"Daisy, that's not her job." Rachel's interjected, her face lined with fury. "Margo's job is to mind Espresso, not accommodate you and your... horse," she snapped, sending a sour look Mumba's way. "If you absolutely insist on using Mumba during these training courses, it's your job to make sure that you can control her, and if not, make sure she's not a risk to the other students. I've already given your mother my protest to allowing her in these classes--she's not fit to be a training horse, and she shouldn't be here. We made an allowance on the condition you could handle her--do I need to change my mind?"
"I... no, but..." Daisy struggled to find an argument, but Rachel hadn't left her much wiggle room. "Fine, I'll be more careful."
As Rachel and Daisy continued discussing ways to accommodate Mumba--begrudgingly, on Rachel's part--Margo began wandering away... away from Daisy, away from Rachel, away from Bean, her heart heavy in her chest.
"Honey, where are you going?" Christina said, stopping her and holding her in her tracks. "It wasn't your fault. Why don't you hop back on Espresso?"
"I know it wasn't, I just... I don't want to be in the way," Margo sighed, shrugging her shoulders up tight. "I'm not sure I'm good enough to ride him."
"Sweetie, do you think I would have paired you and him together if I didn't think you were the best fit?" Margo shook her head at Christina. "I asked you here because I know you can do this. All it takes to be a great rider is love for your horse, hard work, and cooperation--three things I know you can do. Don't listen to Daisy, or anybody else that wants to tell you you aren't good enough--with Espresso's help, I know you're going to be the best rider here."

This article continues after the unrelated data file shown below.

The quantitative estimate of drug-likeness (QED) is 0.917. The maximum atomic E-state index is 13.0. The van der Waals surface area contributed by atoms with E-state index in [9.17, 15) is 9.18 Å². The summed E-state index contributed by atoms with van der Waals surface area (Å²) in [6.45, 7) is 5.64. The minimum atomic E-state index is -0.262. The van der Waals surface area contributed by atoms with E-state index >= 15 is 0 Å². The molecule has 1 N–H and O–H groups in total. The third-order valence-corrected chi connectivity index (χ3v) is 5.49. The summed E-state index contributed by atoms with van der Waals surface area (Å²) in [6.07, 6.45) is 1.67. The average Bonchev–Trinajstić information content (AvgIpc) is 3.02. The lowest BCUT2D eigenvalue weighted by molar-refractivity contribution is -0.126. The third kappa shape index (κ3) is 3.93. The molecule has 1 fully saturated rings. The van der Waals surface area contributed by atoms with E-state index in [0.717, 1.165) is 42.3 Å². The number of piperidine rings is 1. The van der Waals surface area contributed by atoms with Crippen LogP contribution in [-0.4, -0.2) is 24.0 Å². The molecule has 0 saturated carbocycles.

Christina looked at her, puzzled. "Bean?"
"Yeah. Espresso Bean. That's what I've decided to call him."
Without blinking, Christina began to laugh--so heartily that even Rachel and Daisy paused to look over and see what was wrong. "And a Bean he is," she said, wiping a tear from her eye. "See... I knew it: you guys will get along just fine."
But Bean, not missing a beat, raised his head and gently butted the side of her cheek with his nose. What he was trying to say, she wasn't sure (though she was sure he was trying to say something); but, if she knew anything, it was that he, like Christina and Rachel, saw more in herself than she did.
"I guess we're stuck together now," Margo smiled, rubbing the length of his nose. "So I guess you should know--I kinda suck at a lot of things, and I might suck at this, too. But if you help me, I'll give it all I got. Think you're willing to give it a shot?"
In his own, Bean-y way, he smiled in response.
This was starting to become a problem.
Granted--it was a problem when it first started. Korva's delight in causing mischief is something that no one but her seemed to understand, but it had started to get progressively worse since her first little 'prank'. Whoopee cushions, shower dye, smoke bombs--you'd think those were the extreme, but that was just where it started. A little embarrassment was forgivable. But this...
... this was getting out of hand.
Alesha had given up nail biting in second grade, when Amelia, her then and forever best friend, had started painting them every sleepover. It had been a long time since those sleepovers, but the habit-break had stuck--until Kory.
It was something that hit her as she began chewing her nails on the way down the stairs to the principal's office. It was her daughter that was being called in--why did it make her so nervous? She couldn't explain it, but this time, she had a gut feeling Korva had finally gone too far.
"There you are--" Principal Clark ran up the Alesha the moment she turned the corner towards the main offices. "Sorry, I don't mean to be impatient, I just..."
"What's she done, this time," Alesha asked in a tired, unsurprised voice.
"Well, I... I don't even know how to say this without--"
"Just tell me," she asked, impatient. After being called down from her classroom 10 times so far this year, she was no longer shocked.
"Well, it started this morning--they brought in a bunch of animals for a science exhibit: mice, reptiles, some large rabbits... it was all fine, until Korva decided to let them out of their cages..."
Alesha sighed. "Nothing new."